The Power of Health Analytics:
Insights from our Data Specialist
The power and potential of data cannot be overstated. It’s the building block of our work here at Think Research (and our modern society as a whole). With rapidly increasing amounts and sources of personal health data, the future of our healthcare system truly lies in appropriately harnessing the transformative potential of data and analytics.
Wanting to learn more about this vital resource, we recently sat down with Allan Brand, our Senior Data Specialist at Think Research. Allan has spent his career working with data and analytics, from publishing research to supporting foundational data collection and analytics programs. His current role at Think Research is to help manage and leverage data to support our partners through improved system integration, data delivery, or insightful analytics and reporting to drive evidence-based decisions.
Why is data so fundamental to healthcare?
AB: Healthcare data can impact multiple dimensions of patient care from personalized medicine and clinical decision support to operational and strategic planning. Using the right data to deliver the best practice for patients, and iterating off that data to maintain quality delivery is rapidly becoming the new standard.
As data utilization becomes commonplace across both private and public sectors, leveraging evidence-based health analytics for strategic decision making is quickly becoming a multi-billion dollar industry.
What’s a common challenge that organizations face when it comes to leveraging data?
AB: With so much data being created across fragmented systems, companies are seeing the value of their data lost due to system fragmentation, a lack of resources, and poor data quality. With advanced methodology, ‘black box’ solutions that take in messy, low-quality data and provide a result with no justification will never have complete buy in. These kinds of solutions cannot be a substitute for effective data management and analytics storytelling. Understanding why decisions are made, at least at a broad level, will always need to be a part of any solution.
Helping get our partners up to analytics speed is a key objective of ours. Rising healthcare costs, increased patient needs and shrinking budgets cut into already stretched analytics resources. While meaningful data can help these systems more effectively optimize their resources, the time and effort to develop these systems must be similarly meted out of an already strained budget. Part of our work is to make sure they are getting the most out of their collected information.
In your experience, what is required to fully take harness the data that your organization generates?
AB: Managing and interpreting data requires integrated dedicated clinical and data expertise to build meaningful stories out of meaningful data. Many companies are willing to help provide analytics platforms, but providing comprehensive solutions means leveraging multiple types of expertise to derive the most value from those platforms. It also means fostering partnerships to share data and skillsets where possible, and creating the space for meaningful impact.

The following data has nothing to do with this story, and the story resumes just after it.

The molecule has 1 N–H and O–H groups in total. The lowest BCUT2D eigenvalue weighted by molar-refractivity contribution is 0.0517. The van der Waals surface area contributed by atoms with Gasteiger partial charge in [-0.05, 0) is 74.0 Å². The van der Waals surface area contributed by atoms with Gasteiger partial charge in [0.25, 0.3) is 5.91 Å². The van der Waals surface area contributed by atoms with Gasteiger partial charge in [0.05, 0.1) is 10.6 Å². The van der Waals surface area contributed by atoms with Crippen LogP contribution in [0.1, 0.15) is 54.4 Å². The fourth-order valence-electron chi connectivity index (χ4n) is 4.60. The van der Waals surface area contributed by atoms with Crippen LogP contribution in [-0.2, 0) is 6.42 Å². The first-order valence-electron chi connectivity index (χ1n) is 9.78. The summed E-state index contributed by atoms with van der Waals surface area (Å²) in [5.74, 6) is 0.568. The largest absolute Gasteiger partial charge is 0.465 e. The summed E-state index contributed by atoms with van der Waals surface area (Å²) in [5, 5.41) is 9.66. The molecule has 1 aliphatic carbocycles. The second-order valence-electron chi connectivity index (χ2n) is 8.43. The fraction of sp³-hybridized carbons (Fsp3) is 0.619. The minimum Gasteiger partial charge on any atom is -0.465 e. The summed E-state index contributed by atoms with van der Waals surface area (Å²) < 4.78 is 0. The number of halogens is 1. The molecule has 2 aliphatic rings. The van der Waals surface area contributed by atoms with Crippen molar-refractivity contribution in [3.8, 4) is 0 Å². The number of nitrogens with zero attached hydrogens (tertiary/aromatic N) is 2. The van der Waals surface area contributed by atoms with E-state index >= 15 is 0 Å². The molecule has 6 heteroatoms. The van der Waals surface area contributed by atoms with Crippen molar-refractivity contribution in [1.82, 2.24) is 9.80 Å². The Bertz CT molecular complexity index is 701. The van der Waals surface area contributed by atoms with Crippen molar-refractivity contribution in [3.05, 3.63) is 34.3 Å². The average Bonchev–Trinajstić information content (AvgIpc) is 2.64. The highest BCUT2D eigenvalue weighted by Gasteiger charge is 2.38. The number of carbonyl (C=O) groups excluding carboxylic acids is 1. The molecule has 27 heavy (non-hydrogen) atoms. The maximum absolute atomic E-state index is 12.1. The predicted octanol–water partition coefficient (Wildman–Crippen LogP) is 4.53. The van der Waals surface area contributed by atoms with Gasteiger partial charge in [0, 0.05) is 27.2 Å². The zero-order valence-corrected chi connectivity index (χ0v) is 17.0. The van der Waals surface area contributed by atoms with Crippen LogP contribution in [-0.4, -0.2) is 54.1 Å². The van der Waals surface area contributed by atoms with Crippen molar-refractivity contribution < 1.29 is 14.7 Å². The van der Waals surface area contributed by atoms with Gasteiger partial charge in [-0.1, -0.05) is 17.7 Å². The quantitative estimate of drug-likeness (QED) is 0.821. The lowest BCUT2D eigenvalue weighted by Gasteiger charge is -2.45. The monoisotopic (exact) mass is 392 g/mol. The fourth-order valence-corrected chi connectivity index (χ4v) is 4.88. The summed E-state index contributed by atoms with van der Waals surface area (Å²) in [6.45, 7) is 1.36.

Managing and interpreting that data, particularly in the context of big data assets, presents its own challenges. The potential impact of clinical data capture and use in our Canadian healthcare ecosystem has already been well described and delivering actionable data to patients and healthcare partners should be a cornerstone of any data-based healthcare partner.
What’s a useful way to measure your organization’s data proficiency?
Analytics can be measured against system maturity scales, but users should be not be stymied or feel like they are incapable of doing amazing work if they “score too low”.
Analytics maturity measured through data comprehensiveness will always be a moving target, and cannot be used as the metric to capture what useful data looks like. Useful data cannot be a hypothetical construct, but must be based on what is available and in use now, keeping in mind what’s coming down the road. That does not mean that better data should not be strived for, but only that it should not be used as an excuse to limit what is possible now.
I would say it’s more important to have good governance and maintain good data quality to maximizing data value instead of being overly preoccupied with vying for a score through using low quality data to maximize an analytics score as opposed to deliver the best value from your data.
What are some tools that can help with leveraging data-driven insight?
AB: There are a variety of tools to manage and build analytics solutions available to consumers, and at Think Research, we have tools that we use here for data management, data science, and dashboarding. Each company is different, and it’s about understanding what drives your data needs to determine what tools you would use.
I’m obviously a big proponent of our Spotlight analytics platform, as it’s something we’ve worked hard to develop, and something that I think really helps our users. We work hard to provide the knowledge to make our health system better, and Spotlight is our way of monitoring and providing that feedback in real time, helping clinicians, hospitals, and users understand what’s happening at a glance.
It will be fascinating to see how this interesting field evolves over time. Stay tuned as we share more perspectives on data and analytics in further blog posts.